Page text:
Our data stacks aren’t built for change
Data Talks

Our data stacks aren’t built for change

Nick Handel
Nick Handel

If you’ve been working in data for long enough, you start to see patterns. Not that long ago, we were stitching together Airflow tasks and SSHing our way into Hadoop gateway nodes. Or maybe you weren’t—and for that you should be thankful! These tools unlocked “big data” but they were clunky, so we built tools with better interfaces, the modern data stack.

Each time we solve a problem, our teams get a bit further with a bit less. Like anything, the best part of data is also the worst part—our answers only ever drive more questions.

Paradigms come and go, and the paradigm we exist in today centers around building DAGs. Modern tools have made this process controlled, and scientific. But, we have a new problem. Our DAGs are growing into wild, tentacled, bloated messes and we are left to maintain them.

But we have to take a step back and wonder if the problem is not about our tools, but instead, about the abstraction we're betting the farm on.

Our DAGs are static representations of our organization

The problem is that our DAGs are static representations of our organizations needs. We build the tables that represent our products and the types of questions we must answer. But we don’t exist in static environments—our organizations, ideas, questions are constantly evolving. Every new question or change spawns a new appendage.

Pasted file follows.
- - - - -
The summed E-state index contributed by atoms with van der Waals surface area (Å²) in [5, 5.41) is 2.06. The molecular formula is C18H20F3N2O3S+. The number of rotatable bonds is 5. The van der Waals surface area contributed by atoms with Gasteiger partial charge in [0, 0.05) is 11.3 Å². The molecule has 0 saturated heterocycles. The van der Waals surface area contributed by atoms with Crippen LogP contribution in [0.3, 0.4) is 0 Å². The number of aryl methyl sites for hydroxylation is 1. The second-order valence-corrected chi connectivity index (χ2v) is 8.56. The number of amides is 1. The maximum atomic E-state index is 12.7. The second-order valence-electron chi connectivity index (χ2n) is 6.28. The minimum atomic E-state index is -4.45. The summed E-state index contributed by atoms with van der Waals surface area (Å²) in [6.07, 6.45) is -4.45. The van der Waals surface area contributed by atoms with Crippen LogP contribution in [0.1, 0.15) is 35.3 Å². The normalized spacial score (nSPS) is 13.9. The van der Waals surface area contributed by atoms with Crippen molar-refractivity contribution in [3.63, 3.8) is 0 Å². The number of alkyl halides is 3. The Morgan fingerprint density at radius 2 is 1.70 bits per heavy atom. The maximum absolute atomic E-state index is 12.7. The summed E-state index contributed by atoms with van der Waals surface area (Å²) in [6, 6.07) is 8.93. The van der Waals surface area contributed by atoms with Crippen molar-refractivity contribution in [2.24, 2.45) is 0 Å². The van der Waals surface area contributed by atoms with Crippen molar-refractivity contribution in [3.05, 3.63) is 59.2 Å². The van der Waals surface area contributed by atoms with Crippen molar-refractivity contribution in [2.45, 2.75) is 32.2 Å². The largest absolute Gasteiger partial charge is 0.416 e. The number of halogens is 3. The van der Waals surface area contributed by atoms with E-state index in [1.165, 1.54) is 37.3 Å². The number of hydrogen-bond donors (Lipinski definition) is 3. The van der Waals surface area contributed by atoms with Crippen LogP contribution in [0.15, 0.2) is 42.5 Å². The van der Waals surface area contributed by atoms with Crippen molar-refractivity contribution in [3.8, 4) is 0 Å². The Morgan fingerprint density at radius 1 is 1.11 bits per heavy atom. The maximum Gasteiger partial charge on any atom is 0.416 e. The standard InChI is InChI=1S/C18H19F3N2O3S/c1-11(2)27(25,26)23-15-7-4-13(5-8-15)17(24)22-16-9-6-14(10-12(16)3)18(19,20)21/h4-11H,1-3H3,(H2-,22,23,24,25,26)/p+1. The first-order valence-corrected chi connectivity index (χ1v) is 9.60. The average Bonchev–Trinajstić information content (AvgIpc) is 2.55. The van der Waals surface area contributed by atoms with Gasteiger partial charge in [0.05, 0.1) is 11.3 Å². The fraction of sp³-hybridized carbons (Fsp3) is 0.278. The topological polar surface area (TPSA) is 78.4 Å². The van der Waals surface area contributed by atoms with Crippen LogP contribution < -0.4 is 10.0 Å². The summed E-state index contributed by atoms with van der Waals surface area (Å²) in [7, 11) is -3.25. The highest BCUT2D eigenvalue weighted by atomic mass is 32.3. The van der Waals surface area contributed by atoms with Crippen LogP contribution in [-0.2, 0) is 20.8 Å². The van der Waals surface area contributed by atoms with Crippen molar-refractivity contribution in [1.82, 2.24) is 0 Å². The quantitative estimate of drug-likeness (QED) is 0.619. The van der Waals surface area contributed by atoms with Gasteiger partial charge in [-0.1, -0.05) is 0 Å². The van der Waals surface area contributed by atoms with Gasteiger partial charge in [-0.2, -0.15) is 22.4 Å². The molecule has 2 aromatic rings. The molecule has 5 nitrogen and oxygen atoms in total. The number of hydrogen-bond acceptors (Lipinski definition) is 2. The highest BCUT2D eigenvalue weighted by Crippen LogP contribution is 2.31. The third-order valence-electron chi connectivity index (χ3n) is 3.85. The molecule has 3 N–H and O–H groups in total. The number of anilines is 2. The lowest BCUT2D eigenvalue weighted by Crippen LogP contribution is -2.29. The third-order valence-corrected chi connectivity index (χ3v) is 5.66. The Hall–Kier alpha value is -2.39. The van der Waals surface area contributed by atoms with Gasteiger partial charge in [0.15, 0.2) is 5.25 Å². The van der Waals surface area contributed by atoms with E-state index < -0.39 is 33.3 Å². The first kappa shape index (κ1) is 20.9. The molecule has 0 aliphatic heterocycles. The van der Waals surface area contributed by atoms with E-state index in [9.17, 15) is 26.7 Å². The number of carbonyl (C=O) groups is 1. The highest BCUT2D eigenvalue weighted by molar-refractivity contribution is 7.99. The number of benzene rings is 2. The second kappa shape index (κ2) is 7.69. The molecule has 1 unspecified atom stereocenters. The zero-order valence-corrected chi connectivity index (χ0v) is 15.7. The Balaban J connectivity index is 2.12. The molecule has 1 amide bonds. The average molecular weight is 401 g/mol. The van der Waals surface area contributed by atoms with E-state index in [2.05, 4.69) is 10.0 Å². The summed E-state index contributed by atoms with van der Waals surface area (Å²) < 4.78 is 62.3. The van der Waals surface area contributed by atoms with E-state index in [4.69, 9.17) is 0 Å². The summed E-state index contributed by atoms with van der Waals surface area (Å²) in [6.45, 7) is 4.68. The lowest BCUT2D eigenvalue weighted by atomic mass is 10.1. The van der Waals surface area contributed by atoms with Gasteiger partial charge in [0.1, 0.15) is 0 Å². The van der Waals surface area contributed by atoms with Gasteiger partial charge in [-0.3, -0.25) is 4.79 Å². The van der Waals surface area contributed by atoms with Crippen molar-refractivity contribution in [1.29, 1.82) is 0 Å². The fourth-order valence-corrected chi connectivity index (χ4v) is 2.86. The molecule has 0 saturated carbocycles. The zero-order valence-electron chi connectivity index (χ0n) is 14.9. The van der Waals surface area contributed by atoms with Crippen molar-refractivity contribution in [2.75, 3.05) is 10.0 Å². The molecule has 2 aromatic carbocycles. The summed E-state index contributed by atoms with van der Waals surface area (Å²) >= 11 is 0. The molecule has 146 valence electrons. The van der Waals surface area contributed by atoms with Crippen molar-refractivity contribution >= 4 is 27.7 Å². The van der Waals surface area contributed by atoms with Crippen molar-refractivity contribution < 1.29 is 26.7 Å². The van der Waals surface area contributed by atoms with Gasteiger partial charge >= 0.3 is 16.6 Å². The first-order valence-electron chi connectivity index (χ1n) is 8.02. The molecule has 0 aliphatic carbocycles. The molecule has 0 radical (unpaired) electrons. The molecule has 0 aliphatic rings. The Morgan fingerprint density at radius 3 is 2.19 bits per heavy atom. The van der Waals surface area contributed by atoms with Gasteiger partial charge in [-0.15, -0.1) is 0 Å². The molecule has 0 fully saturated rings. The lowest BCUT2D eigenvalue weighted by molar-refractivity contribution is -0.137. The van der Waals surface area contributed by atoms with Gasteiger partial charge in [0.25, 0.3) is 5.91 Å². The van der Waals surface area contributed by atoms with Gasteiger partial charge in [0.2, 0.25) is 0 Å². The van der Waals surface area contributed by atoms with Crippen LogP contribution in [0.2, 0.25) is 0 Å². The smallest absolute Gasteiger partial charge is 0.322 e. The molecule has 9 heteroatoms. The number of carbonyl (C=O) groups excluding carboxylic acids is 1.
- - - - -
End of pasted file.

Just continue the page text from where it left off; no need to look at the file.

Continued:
Let’s illustrate this. Your company just added a new feature. Your business partner has questions about adoption. So they ask you: Who uses the feature? How did they get there? Are they coming back? This is the fun part, so you dive in.

You write some queries, find something interesting, and share your learnings. Your business partner has more questions and a loop of exploration and refinement begins. Then, they ask you to help them track this analysis. Now you must answer,  “What should I add to my DAG?”

You have a few answers to the question, “Who uses the feature?”: monthly, last7, last28, etc. Which do you choose? You’ll inevitably calculate them all in the future, so you save a model and share the table with your business partner… they know some SQL—what could go wrong?